Entrepreneurial

What small business can learn from Jerry Seinfeld

By Guest Contributor
February 11, 2011

John Spence is the author of “Awesomely Simple: Essential Business Strategies for Turning Ideas into Action”. He is an award-wining professional speaker and corporate trainer. The views expressed are his own. –

I have some very strong beliefs about what I feel it takes to run a highly successful business. For example, I am completely convinced that whoever “owns the voice of the customer” and uses that information to build an organizational culture of “Extreme Customer Focus” will own the marketplace.

Unfortunately far too few businesses really understand their customers at a deep level, which severely inhibits their ability to deliver consistently superior service and win an unfair advantage in customer loyalty. And who doesn’t want an unfair advantage?

But rather than give you a bunch of theory and vague ideas, let me bring my point home with several real-life examples. As you read through the following list I want you to ask yourself three important questions:

  1. What can I do with this?
  2. How can I make this work for my business?
  3. What can I do right away?

11 examples of “Extreme Customer Focus”

  1. The family restaurant that has bathrooms cleaner than yours at home, with fresh flowers, free diapers, handi-wipes, lotion and mints.
  2. The doctor’s office with a juice, coffee and fresh fruit while you wait (or better yet, that get’s you in on time, every time).
  3. The lawn care or landscaping company that leaves a nicely arranged bouquet of fresh flowers from your yard every time they trim your plants.
  4. The women’s clothing store that has large fitting rooms, with a comfortable chair, plenty of hooks for your garments, a shelf for glasses and purse and no limit to the number of items you can bring in to try on (and big, soft, cushy reclining chairs… and a TV… so that husbands actually tell their wives to shop a little longer while they rest and watch the game.)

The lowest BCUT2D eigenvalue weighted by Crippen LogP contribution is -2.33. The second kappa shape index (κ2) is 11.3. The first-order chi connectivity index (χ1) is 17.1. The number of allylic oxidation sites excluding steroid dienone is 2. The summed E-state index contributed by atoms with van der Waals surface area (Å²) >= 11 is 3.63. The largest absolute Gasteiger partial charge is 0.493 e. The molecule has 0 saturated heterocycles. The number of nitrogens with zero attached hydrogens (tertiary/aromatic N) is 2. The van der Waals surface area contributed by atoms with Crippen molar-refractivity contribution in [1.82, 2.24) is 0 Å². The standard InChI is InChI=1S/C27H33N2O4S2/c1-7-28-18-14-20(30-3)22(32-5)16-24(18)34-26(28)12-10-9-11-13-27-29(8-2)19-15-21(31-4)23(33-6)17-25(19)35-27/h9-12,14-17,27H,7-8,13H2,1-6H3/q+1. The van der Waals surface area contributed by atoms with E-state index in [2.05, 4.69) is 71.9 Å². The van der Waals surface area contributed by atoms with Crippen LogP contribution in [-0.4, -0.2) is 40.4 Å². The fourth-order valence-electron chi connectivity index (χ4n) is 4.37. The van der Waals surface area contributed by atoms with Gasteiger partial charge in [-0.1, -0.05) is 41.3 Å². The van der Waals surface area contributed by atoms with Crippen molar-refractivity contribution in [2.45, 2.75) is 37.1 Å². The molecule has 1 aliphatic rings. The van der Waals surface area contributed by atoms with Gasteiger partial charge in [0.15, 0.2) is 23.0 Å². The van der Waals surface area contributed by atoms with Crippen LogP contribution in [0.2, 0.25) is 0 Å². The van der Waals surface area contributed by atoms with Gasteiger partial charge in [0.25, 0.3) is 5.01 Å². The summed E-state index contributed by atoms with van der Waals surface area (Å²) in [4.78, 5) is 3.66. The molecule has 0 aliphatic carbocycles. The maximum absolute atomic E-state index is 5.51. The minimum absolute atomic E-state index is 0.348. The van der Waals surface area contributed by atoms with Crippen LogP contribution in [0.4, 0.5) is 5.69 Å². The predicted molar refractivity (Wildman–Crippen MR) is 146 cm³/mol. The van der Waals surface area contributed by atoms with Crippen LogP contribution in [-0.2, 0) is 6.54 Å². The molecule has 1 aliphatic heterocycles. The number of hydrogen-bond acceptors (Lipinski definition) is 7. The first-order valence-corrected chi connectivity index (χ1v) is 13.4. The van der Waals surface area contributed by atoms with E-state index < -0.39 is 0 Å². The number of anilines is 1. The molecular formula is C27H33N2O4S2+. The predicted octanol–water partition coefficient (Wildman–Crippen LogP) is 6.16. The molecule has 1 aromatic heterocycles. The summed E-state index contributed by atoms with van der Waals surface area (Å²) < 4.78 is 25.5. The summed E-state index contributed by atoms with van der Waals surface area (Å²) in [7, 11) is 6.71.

5. The upper-end restaurant that gives you a hand-written thank you card with your check.
  6. The drycleaner that simply sews on any missing buttons they find.
  7. The downtown business that offers to “feed the meter” while you shop.
  8. The restaurant that offers you a free dessert for taking 5 minutes to fill out an in-depth survey.
  9. The bank that hosts a dinner for their top 30 clients to have an open discussion about how they can serve them better.
  10. The marketing and advertising firm that offers to do pro-bono work for their top client’s favorite charity.
  11. Any store that empowers their frontline people to find a way to say “Yes.”

The list goes on and on with a million different ways to delight, surprise and entertain your customers. Sadly though, I see very few companies that understand how important (and easy) it is to stand out in a crowded world of me-too products and average service.

So how do you develop a talent for finding ways to improve your customer focus and service? I have two suggestions. The first is to ask your customer what they want. Ask them often and in various ways, but never stop asking and listening to what the people who pay your rent are telling you is important to them. The second suggestion is to become an expert at looking for customer service ideas that you can steal and use.

Jerry Seinfeld did this with his comedy. Someone once asked him how he came up with so much fantastic material and he replied, “It is simple. From the moment I get up in the morning until I fall asleep at night, I look at everything I do and situation I encounter and ask myself the same question: what is funny about this?”

So from now on, whenever you encounter either very good service or very bad service just ask the three questions: What can I do with this? How can I make this work for my business? What can I do right away? You’ll be amazed with the answers you find.

Photo credit: Actor and comedian Jerry Seinfeld comments on the induction of the “puffy shirt” into the Smithsonian National Museum of American History, in Washington November 18, 2004. REUTERS/Shaun Heasley

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